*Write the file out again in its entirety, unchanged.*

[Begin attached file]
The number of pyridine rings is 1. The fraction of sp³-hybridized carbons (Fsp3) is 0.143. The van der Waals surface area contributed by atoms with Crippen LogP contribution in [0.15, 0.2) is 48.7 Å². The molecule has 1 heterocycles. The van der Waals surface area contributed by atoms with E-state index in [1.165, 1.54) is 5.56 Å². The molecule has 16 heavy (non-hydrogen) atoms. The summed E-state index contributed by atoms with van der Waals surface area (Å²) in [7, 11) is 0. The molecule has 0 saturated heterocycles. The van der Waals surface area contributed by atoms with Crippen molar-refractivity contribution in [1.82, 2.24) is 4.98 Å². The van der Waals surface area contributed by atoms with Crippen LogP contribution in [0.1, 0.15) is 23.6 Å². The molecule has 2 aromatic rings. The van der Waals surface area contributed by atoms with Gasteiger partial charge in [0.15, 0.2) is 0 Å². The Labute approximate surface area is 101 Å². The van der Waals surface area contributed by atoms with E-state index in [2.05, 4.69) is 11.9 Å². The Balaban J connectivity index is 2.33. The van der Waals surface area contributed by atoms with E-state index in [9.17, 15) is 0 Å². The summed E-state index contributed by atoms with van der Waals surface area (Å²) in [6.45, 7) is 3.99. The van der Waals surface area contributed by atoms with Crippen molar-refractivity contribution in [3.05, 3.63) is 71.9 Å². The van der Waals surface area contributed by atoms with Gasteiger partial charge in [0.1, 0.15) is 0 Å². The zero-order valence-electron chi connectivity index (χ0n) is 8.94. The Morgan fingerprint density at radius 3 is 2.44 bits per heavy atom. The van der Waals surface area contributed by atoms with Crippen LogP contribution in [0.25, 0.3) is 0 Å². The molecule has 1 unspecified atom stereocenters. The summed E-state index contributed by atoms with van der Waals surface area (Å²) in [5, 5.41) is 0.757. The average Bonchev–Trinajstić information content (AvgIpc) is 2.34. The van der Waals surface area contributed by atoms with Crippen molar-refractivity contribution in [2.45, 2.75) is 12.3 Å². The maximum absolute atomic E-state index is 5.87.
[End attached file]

The number of pyridine rings is 1. The fraction of sp³-hybridized carbons (Fsp3) is 0.143. The van der Waals surface area contributed by atoms with Crippen LogP contribution in [0.15, 0.2) is 48.7 Å². The molecule has 1 heterocycles. The van der Waals surface area contributed by atoms with E-state index in [1.165, 1.54) is 5.56 Å². The molecule has 16 heavy (non-hydrogen) atoms. The summed E-state index contributed by atoms with van der Waals surface area (Å²) in [7, 11) is 0. The molecule has 0 saturated heterocycles. The van der Waals surface area contributed by atoms with Crippen molar-refractivity contribution in [1.82, 2.24) is 4.98 Å². The van der Waals surface area contributed by atoms with Crippen LogP contribution in [0.1, 0.15) is 23.6 Å². The molecule has 2 aromatic rings. The van der Waals surface area contributed by atoms with Gasteiger partial charge in [0.15, 0.2) is 0 Å². The Labute approximate surface area is 101 Å². The van der Waals surface area contributed by atoms with E-state index in [2.05, 4.69) is 11.9 Å². The Balaban J connectivity index is 2.33. The van der Waals surface area contributed by atoms with E-state index in [9.17, 15) is 0 Å². The summed E-state index contributed by atoms with van der Waals surface area (Å²) in [6.45, 7) is 3.99. The van der Waals surface area contributed by atoms with Crippen molar-refractivity contribution in [3.05, 3.63) is 71.9 Å². The van der Waals surface area contributed by atoms with Gasteiger partial charge in [0.1, 0.15) is 0 Å². The zero-order valence-electron chi connectivity index (χ0n) is 8.94. The Morgan fingerprint density at radius 3 is 2.44 bits per heavy atom. The van der Waals surface area contributed by atoms with Crippen LogP contribution in [0.25, 0.3) is 0 Å². The molecule has 1 unspecified atom stereocenters. The summed E-state index contributed by atoms with van der Waals surface area (Å²) in [5, 5.41) is 0.757. The average Bonchev–Trinajstić information content (AvgIpc) is 2.34. The van der Waals surface area contributed by atoms with Crippen molar-refractivity contribution in [2.45, 2.75) is 12.3 Å². The maximum absolute atomic E-state index is 5.87.